Now that we’ve talked about the importance of implementing equality, the different kinds of equality, and about the contracts required of our implementations, we can get down to actually writing some code.

Entity Equality

When our classes represent parties, places, or things that exist outside our application, we need entity equality to ensure that we only ever have at most a single instance in memory for every item in the real world.

public class Person : IEquatable<Person>
    public Guid PersonId { get; }

    // ... elided ...

    public bool Equals(Person other)
        => other != null && PersonId.Equals(other.PersonId);
    public override bool Equals(object obj)
        => obj is Person p && Equals(p);
    public override int GetHashCode()
        => PersonId.GetHashCode();

The only thing we need compare when checking to see if two instances of Person are equal is the unique identifier, PersonId. We don’t care about any of the other properties because it’s the same person whether he calls himself Johnathon or Jon.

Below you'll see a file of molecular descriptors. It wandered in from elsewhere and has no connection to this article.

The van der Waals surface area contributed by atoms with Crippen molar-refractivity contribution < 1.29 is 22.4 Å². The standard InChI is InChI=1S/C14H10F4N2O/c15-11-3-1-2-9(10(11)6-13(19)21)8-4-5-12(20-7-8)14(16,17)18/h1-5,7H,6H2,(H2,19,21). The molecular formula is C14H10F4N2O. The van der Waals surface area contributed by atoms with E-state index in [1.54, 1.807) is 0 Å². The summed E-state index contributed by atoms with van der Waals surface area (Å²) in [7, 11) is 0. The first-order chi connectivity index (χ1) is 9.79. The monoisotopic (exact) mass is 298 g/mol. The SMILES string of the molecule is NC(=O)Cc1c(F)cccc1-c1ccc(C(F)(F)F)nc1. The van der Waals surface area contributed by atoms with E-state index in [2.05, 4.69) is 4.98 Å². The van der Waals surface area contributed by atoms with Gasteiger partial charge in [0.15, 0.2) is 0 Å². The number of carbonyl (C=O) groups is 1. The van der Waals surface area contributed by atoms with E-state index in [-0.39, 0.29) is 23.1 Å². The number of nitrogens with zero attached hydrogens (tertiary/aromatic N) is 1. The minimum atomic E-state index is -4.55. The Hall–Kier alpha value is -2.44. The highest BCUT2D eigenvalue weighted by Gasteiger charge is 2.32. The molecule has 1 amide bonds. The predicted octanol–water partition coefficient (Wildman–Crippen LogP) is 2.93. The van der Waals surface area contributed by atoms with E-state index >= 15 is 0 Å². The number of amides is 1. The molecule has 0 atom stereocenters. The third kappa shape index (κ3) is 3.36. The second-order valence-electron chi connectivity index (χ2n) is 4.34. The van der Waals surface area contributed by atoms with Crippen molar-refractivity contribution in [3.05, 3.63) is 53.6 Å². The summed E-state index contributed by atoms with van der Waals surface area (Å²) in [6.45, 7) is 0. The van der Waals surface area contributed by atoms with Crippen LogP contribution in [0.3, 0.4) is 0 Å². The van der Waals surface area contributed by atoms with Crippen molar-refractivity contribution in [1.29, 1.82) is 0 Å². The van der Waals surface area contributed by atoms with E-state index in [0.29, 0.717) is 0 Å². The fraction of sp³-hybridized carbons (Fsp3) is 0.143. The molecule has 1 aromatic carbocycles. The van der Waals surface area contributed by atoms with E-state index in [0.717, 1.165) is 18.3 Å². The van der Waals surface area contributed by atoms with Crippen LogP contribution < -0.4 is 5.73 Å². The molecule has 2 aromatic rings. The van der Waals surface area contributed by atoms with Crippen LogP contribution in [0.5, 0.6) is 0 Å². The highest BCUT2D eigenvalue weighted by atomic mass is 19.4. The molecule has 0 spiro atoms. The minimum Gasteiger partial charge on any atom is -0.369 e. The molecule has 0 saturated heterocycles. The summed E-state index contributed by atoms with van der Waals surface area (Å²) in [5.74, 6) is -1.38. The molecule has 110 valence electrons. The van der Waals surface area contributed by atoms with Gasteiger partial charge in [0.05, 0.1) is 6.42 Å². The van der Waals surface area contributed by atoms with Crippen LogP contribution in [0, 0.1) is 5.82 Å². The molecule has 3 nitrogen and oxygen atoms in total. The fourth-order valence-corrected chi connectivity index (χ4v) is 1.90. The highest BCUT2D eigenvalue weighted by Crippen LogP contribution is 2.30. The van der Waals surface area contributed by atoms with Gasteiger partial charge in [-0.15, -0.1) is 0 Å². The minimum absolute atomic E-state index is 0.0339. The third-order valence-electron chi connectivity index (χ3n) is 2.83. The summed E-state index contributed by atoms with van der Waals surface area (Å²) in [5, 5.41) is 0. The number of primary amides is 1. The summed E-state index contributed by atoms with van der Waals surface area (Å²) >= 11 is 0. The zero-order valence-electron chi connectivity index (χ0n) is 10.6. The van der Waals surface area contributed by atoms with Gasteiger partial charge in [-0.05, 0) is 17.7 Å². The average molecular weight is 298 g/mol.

The C# 7 pattern matching syntax obj is Person p is very convenient here, but its use hides another subtlety: We’re not using GetType() to enforce that both classes have exactly the same type. This might seem to contradict my earlier post but it’s there for very good reason.

Many persistence frameworks, including Entity Framework and NHibernate among others, will create subclasses at runtime in order to inject functionality such as lazy loading. As a direct consequence, you might end up dealing with a PersonProxy instead of a Person - and having equality break would be bad idea.

About this series

Why does the implementation of Equality matter in .NET and how do you do it right?

Posts in this series

Why is Equality important in .NET?
Types of Equality
Equality has Symmetry
Equality and GetHashCode
Implementing Entity Equality
Implementing Value Equality
Types behaving badly
Prior post in this series:
Equality and GetHashCode
Next post in this series:
Implementing Value Equality


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